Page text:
Wow. Weatherstripping. So exciting. Replacing old, worn, or damaged weather stripping, or putting it in where there hasn’t been any before, around outside doors will improve the climate control of your house. You’ll save money on energy bills. The heat and AC won’t have to run as constantly. Plus, it’s an easy DIY job you can handle.
Weatherstripping which is fitting well helps fight drafts, leaks, and temperature gain or loss. It can be used on doors and windows. As weather stripping wears it can lose its seal, fit poorly, or have gaps that mean it’s not as effective and not really doing what it’s designed to do. Then, it’s time to get rid of the old stuff and replace it.
Start by making sure you’re buying the right product. You can take a strip of the old weather stripping to the store so you can match. Or, depending on why you’re replacing the old stuff, you make sure what not to get.
Newer doors that have weather stripping might have it in a groove in the casing of the door, so you might need to look in a groove to take it out.
Once you’re putting in the new stripping, it’s as simple as measuring right, cutting right, and pressing the new strips in. Some doors might work with rolling, self-adhesive foam stripping.
Time to Do Something About Old Weather Stripping
Weather stripping wears over time simply because it’s being exposed to the weather and the wear and tear of being on a door for years. It ages gets wet and gets damaged by people, pets, moving stuff in and out of the door, simply opening and closing the door, basically a whole bunch of stuff every day. You should check all the weather stripping around your house once a year or more often. You could even feel air or a temperature difference near a door and that’s a sign to check it.
Different types of weather stripping have positives and negatives. They wear them in different ways, sometimes, too.
Self-adhesive tape stripping is made of foam. It sticks to a surface well initially and this makes it easy to install no matter your DIY skills. It sticks to start but wears in time. So as it loses its adhesive strength, it’ll cause gaps or even fall off.
Rubber or vinyl weather stripping is effective for a fairly long time. It can become chipped, cracked, and/or dry. These cracks and gaps mean it needs to be replaced.
Metal V-shaped stripping is durable, but still can need to be replaced in time. Metal strips can still be bent, warped, or damaged by plain wear and tear. A missing nail can cause a gap and metal corners or edges near a high-traffic area can be an issue especially if kids are around.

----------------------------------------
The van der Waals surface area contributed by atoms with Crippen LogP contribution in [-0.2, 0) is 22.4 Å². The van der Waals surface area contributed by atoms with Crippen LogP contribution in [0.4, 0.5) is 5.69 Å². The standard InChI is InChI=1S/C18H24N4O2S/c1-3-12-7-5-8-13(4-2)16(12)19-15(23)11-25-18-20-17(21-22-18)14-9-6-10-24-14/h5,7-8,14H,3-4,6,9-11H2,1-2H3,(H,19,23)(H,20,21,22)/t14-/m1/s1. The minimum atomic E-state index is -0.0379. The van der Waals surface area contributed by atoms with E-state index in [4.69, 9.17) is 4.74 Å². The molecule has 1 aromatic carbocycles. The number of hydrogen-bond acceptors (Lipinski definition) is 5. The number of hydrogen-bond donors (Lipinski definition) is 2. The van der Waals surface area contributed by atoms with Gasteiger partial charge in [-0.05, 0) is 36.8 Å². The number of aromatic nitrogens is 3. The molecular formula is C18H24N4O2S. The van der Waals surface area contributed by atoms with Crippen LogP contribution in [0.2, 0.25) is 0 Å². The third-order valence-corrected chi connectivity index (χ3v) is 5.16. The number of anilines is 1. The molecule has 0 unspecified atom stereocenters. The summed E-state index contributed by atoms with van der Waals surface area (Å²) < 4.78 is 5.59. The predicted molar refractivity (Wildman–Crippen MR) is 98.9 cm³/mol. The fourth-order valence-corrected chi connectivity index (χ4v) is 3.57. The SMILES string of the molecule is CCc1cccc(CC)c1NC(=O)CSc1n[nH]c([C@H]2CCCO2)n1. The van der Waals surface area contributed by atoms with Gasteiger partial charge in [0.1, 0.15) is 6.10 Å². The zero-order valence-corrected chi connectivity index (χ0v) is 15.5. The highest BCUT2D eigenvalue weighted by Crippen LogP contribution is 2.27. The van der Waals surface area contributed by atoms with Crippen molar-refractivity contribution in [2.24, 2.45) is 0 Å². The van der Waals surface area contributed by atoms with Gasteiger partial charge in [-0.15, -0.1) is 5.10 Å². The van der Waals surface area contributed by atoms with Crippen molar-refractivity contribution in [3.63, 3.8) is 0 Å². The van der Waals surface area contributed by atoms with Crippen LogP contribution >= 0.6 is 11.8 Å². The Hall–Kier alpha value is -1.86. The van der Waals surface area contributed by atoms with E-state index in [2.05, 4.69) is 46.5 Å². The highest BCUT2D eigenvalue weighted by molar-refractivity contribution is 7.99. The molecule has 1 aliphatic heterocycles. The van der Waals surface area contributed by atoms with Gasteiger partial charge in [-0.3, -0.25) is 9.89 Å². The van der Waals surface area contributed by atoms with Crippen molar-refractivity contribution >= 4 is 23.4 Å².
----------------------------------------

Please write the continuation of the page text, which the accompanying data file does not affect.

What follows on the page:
Stripping with nails, screws or other hardware is a little longer and tougher to remove. If you’ve got adhesive or tape weather stripping, it’s likely just a matter of peeling the old stripping away.
Picking New Weather Stripping
There are a few options, each with pros and cons, at hardware or most regular big box-type stores. In general, if you go cheaper and easier, you’ll get the job done fine but probably have to do the job again sooner. If you get something more durable, the installation might take a few more minutes, but it should stay in place longer.
- V-shaped – You might find this called tension-seal weather stripping. This is typically the best choice for using on side channels of a tight-fitting door or double-hung window. The V-shaped stripping springs fit the gap or space very well on doors and windows.
- Peel and stick V-shaped – This is easier to install than regular V-shaped. Vinyl peel-and-stick stripping is inexpensive, but not the most durable. Copper or bronze peel and stick is a little more expensive, but is attached with nails or hardware along with being peel and stick, so it has better efficiency and a longer lifespan.
- Adhesive foam – Foam tape stripping is inexpensive, easy to use, and effective for most situations. For most doors and doorframes, this type installs and fits well. It can be used on window sills, too. The more traffic an area gets, the faster it’ll wear. It’s common to replace this kind of stripping about every 3-5 years.
- Rubber or vinyl gaskets – This is usually the best choice for large, irregular spaces, gaps or constructions. It’s used often with old doors or odd shapes. They are hollow tubes that can go practically flat while also filling a gap if there is a gap when a door or window is closed. Gaskets can be adhesive or need hardware. The price varies, but is still relatively inexpensive should this be the best, most specific option for your needs.
A little prep work will help the new stripping be more effective and last longer. When removing the old stripping, you might be able to simply peel or pry it away. You might wish to use adhesive cleaner and sand the surface a little to remove years of grime or any leftover tape. You might want to fill and sand nail or screw holes, then not reuse the same holes. Clean and dry the surface before putting on the new stripping.
- Pay attention to the weather. Some types need temperatures of 50 or more to be installed. It might be easier and better to pick a dry day to do the job.
- Measure twice, and cut once.
- Cut and attach a small section of stripping to test it and test opening and closing the door or window, then go on with the rest of the installation.
- Be careful working with metal stripping. Cut it with the right tools. Do not leave a bent or frayed end, edge, or corner.
- With v-shaped types, have the opening side face outside so moisture and wind do not get inside.
At South End Heating and Air, we specialize in HVAC and furnace repair, call us for a free consult. We’ll evaluate your system and help make recommendations for optimum value. After all, we want to keep you cool all summer long and warm in the winter. Just schedule a visit with one of our technicians to talk about how we can help with your heating needs. Would you like to learn more options our techs can help you with? Give us a call 704-684-5339.